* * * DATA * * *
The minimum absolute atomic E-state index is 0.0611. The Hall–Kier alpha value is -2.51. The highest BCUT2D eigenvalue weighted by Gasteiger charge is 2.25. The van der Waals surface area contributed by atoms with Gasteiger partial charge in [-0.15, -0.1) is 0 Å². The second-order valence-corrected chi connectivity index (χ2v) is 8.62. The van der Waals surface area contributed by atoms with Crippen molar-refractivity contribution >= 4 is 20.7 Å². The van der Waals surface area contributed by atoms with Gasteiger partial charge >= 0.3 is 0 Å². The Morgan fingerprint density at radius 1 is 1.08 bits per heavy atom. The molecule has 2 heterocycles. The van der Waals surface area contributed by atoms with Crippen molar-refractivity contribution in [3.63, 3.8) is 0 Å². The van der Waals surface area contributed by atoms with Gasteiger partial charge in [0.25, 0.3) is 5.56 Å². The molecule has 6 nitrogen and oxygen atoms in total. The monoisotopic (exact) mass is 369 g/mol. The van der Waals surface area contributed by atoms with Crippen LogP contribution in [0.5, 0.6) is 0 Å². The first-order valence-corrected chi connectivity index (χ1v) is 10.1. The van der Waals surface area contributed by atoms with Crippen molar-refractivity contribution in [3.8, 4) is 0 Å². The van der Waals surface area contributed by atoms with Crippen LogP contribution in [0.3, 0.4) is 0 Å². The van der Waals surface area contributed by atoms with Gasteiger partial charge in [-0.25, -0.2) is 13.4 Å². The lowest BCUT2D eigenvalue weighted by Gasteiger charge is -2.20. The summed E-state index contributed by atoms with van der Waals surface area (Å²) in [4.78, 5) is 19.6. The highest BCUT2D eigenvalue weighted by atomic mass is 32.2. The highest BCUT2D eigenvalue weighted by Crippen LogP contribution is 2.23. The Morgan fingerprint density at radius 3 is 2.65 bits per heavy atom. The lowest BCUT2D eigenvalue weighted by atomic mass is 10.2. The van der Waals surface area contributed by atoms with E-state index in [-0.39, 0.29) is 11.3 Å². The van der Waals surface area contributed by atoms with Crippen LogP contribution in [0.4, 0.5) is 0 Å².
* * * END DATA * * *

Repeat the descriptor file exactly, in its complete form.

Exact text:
The minimum absolute atomic E-state index is 0.0611. The Hall–Kier alpha value is -2.51. The highest BCUT2D eigenvalue weighted by Gasteiger charge is 2.25. The van der Waals surface area contributed by atoms with Gasteiger partial charge in [-0.15, -0.1) is 0 Å². The second-order valence-corrected chi connectivity index (χ2v) is 8.62. The van der Waals surface area contributed by atoms with Crippen molar-refractivity contribution >= 4 is 20.7 Å². The van der Waals surface area contributed by atoms with Gasteiger partial charge >= 0.3 is 0 Å². The Morgan fingerprint density at radius 1 is 1.08 bits per heavy atom. The molecule has 2 heterocycles. The van der Waals surface area contributed by atoms with Crippen molar-refractivity contribution in [3.63, 3.8) is 0 Å². The van der Waals surface area contributed by atoms with Gasteiger partial charge in [0.25, 0.3) is 5.56 Å². The molecule has 6 nitrogen and oxygen atoms in total. The monoisotopic (exact) mass is 369 g/mol. The van der Waals surface area contributed by atoms with Crippen LogP contribution in [0.5, 0.6) is 0 Å². The first-order valence-corrected chi connectivity index (χ1v) is 10.1. The van der Waals surface area contributed by atoms with Crippen molar-refractivity contribution in [3.8, 4) is 0 Å². The van der Waals surface area contributed by atoms with Crippen LogP contribution in [0.3, 0.4) is 0 Å². The van der Waals surface area contributed by atoms with Gasteiger partial charge in [-0.25, -0.2) is 13.4 Å². The lowest BCUT2D eigenvalue weighted by Gasteiger charge is -2.20. The summed E-state index contributed by atoms with van der Waals surface area (Å²) in [4.78, 5) is 19.6. The highest BCUT2D eigenvalue weighted by atomic mass is 32.2. The highest BCUT2D eigenvalue weighted by Crippen LogP contribution is 2.23. The Morgan fingerprint density at radius 3 is 2.65 bits per heavy atom. The lowest BCUT2D eigenvalue weighted by atomic mass is 10.2. The van der Waals surface area contributed by atoms with E-state index in [-0.39, 0.29) is 11.3 Å². The van der Waals surface area contributed by atoms with Crippen LogP contribution in [0.4, 0.5) is 0 Å².